Self-healing electronics exhibit the ability to maintain or recover their high electrical performance and robust mechanical functionality when damaged. Molecular processes have been demonstrated with conductive polymers, such as poly(3,4-ethylenedioxythiophene) polystyrene sulfonate (PEDOT:PSS), and semiconducting polymers, where droplets of water or solvent have been shown to restore conductivity to cut films15,16. While these composites have a modulus above the 10 MPa threshold typical for soft materials, effective compliance can be achieved at the system/device level by incorporating the composites as thin films on a soft elastomer substrate. Self healing with soft ionically conductive materials has been demonstrated through reversible ion-dipole interactions of ionic gels17. Reversible ionic interactions also contribute to the self healing of an electrically conductive hydrogel containing polypyrrole and ferric ions18. Composites with rigid fillers or thin-film coatings have been demonstrated with high-aspect-ratio nanoparticles, such as silver nanowires (AgNWs) and carbon nanotubes (CNTs). With AgNW coatings, self healing is accomplished by using a polymer substrate capable of a reversible Diels-Alder (D-A) reaction19. For CNTs, a dynamically crosslinked polymer matrix with low glass transition temperature is postulated to contribute to the reconstruction of the damaged network20. Microdroplets of liquid metal dispersed in soft elastomers have been shown to rupture upon damage to autonomously form new connections with neighboring droplets and reroute electrical signals. As the droplets merge during the damage event, electrical conductivity is continuously maintained, and no external intervention is required8. Channel networks have been demonstrated by incorporating microfluidic channels filled with liquid metal into supramolecular elastomers9. Here, the materials can be cut and pressed back into contact, and mechanical and electrical self healing can be obtained. These examples highlight some of the approaches in restoring electrical functionality when a material has been damaged. Referring to Fig. 2f, this process can happen much more rapidly than the restoration of structural functionality. However, challenges remain in incorporating electrical and mechanical self-healing systems that maintain functionality during damage and heal at rapid time scales.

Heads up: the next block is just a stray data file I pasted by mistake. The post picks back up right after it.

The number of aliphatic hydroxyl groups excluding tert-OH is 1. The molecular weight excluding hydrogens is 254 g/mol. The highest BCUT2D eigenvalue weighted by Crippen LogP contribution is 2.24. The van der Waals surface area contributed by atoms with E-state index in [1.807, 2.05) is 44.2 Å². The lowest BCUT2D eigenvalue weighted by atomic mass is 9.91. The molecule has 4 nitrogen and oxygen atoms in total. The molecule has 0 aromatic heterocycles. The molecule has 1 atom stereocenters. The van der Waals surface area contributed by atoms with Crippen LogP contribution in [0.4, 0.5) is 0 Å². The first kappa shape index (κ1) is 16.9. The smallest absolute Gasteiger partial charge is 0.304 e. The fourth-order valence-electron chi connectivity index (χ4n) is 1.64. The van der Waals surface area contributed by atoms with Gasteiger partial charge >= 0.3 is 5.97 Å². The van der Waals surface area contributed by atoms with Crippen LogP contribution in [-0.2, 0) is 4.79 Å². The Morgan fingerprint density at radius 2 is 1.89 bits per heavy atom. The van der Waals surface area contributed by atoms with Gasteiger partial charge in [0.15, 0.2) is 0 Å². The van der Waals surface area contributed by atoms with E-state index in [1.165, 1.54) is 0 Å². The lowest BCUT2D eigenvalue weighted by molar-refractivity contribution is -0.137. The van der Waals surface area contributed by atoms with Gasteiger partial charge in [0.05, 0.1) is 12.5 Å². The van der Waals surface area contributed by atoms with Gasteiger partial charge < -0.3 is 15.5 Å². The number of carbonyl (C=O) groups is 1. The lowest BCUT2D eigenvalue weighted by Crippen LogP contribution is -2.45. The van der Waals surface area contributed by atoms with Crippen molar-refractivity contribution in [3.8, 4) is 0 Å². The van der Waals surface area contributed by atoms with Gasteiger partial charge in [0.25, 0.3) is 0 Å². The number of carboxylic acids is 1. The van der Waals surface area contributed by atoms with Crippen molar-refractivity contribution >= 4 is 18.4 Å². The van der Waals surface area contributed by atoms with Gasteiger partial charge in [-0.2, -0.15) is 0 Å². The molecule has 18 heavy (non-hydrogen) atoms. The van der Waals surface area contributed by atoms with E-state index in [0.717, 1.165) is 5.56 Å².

Self-healing soft robotic systems